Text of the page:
This was revealed by Gauteng Premier David Makhura, when he tabled his political report in the Gauteng provincial legislature on Thursday.
Makhura was adamant his decision was influenced by the latest revelations linking the auditing firm to the Guptas.
He said he had sought legal advice with the view to severing ties with the auditing firm.
KPMG has been doing business with the Gauteng government since 2013 and had been paid more than R4 million for providing various auditing services, such as the disbursement gambling tax rate review and financial modelling gambling tax rate.
Other services included the performance information audit for the entire provincial government, as well as internal auditing services.
The company also facilitated computer auditing services, as well as a probity audit, after the provincial government adopted an open tender system.
Since 2013, KPMG has billed the Gauteng government R6.2 million and has been paid just over R4 million for its services.
The Gauteng government was also in the process of reviewing its relationship with another Gupta-linked software company, Sap, which is also providing financial and ICT services to the provincial government. The Gauteng government is using the Sap system for its human resources unit to process leave applications and to pay service providers. The Department of Social Development, under MEC Nandi Mayathula-Khoza, used the Sap system to pay non-profit organisations and NGOs who are doing business with the department.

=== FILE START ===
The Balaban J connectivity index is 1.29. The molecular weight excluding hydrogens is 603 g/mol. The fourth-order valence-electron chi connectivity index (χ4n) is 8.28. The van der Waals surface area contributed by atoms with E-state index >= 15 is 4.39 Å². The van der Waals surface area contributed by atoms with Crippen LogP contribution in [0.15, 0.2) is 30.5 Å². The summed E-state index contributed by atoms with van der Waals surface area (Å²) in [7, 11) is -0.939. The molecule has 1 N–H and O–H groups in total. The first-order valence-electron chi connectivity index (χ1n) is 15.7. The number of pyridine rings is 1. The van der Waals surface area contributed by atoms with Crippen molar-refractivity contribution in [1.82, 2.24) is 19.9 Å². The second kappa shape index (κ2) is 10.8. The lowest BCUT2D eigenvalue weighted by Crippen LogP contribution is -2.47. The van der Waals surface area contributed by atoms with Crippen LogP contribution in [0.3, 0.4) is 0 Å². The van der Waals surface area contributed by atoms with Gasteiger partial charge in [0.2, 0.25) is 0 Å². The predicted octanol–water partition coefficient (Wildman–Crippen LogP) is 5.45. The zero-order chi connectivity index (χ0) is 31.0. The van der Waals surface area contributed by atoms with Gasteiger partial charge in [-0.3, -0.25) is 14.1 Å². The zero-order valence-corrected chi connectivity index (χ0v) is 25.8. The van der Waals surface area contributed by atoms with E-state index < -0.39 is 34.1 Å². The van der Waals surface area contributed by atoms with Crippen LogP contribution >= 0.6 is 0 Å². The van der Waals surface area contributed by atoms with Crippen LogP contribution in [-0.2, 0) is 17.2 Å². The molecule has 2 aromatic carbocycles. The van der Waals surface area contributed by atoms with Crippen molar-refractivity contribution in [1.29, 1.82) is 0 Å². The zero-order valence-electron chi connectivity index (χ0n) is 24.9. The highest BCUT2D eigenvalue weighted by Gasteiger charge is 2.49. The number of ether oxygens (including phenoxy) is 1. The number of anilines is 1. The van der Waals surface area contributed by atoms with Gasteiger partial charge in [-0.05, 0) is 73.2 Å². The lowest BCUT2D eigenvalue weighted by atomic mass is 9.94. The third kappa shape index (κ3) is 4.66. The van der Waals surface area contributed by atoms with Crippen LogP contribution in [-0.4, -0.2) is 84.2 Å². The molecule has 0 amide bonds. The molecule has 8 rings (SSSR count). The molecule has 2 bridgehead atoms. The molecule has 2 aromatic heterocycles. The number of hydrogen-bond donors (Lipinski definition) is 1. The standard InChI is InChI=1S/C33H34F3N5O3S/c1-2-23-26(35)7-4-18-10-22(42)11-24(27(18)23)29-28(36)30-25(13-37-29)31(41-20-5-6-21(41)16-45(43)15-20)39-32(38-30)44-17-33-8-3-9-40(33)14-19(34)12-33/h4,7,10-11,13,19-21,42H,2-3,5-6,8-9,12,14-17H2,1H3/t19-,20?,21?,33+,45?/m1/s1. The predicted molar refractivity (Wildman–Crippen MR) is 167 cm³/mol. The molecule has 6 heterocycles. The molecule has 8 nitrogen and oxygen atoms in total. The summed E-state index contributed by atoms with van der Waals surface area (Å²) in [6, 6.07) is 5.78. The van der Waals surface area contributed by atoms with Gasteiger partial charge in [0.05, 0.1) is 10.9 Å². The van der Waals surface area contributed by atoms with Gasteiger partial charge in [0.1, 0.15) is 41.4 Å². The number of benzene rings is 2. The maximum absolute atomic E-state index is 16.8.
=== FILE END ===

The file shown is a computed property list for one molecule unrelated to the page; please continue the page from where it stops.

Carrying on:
Yesterday, Makhura was adamant that this was putting an end to the Gupta “contagion” in his provincial government.
He said he has asked his newly-appointed Ethics and Anti-Corruption Advisory Council, led by former auditor-general Terence Nombembe and his team to probe the conduct of the two companies and advise him appropriately.
“This Ethics Advisory Council has already started working. I have already referred them to the KPMG issue so that they can advise on how the provincial government should deal with ethical questions facing companies that do business with government.
“The same will apply to McKinsey, Sap and others,” Makhura said.
He said the advisory body was going to help him and his executive council to clean up government departments and galvanise society against corruption in the public and private sectors in the province.
He, however, expressed satisfaction that his provincial government had experienced sustained improvement in this key area of governance.
“This year, the auditor-general (Kimi Makwetu) gave two-thirds of our departments and entities clean audits. This is a major achievement that outperforms all other years over the past decade-and-a-half,” he said.
Detailing his success, Makhura said the national Department of Monitoring and Evaluation’s Management Performance Assessment Tool (MPAT) has ranked Gauteng in second position, after the Western Cape.
He said this was a significant improvement from the rankings of fourth and fifth, achieved by previous administrations, prior to 2014.
“The main area of concern for me remains wasteful and irregular expenditure and delays in disciplinary processes and lack of criminal prosecution of those found guilty of corruption.
“This is a matter that is receiving attention,” he added.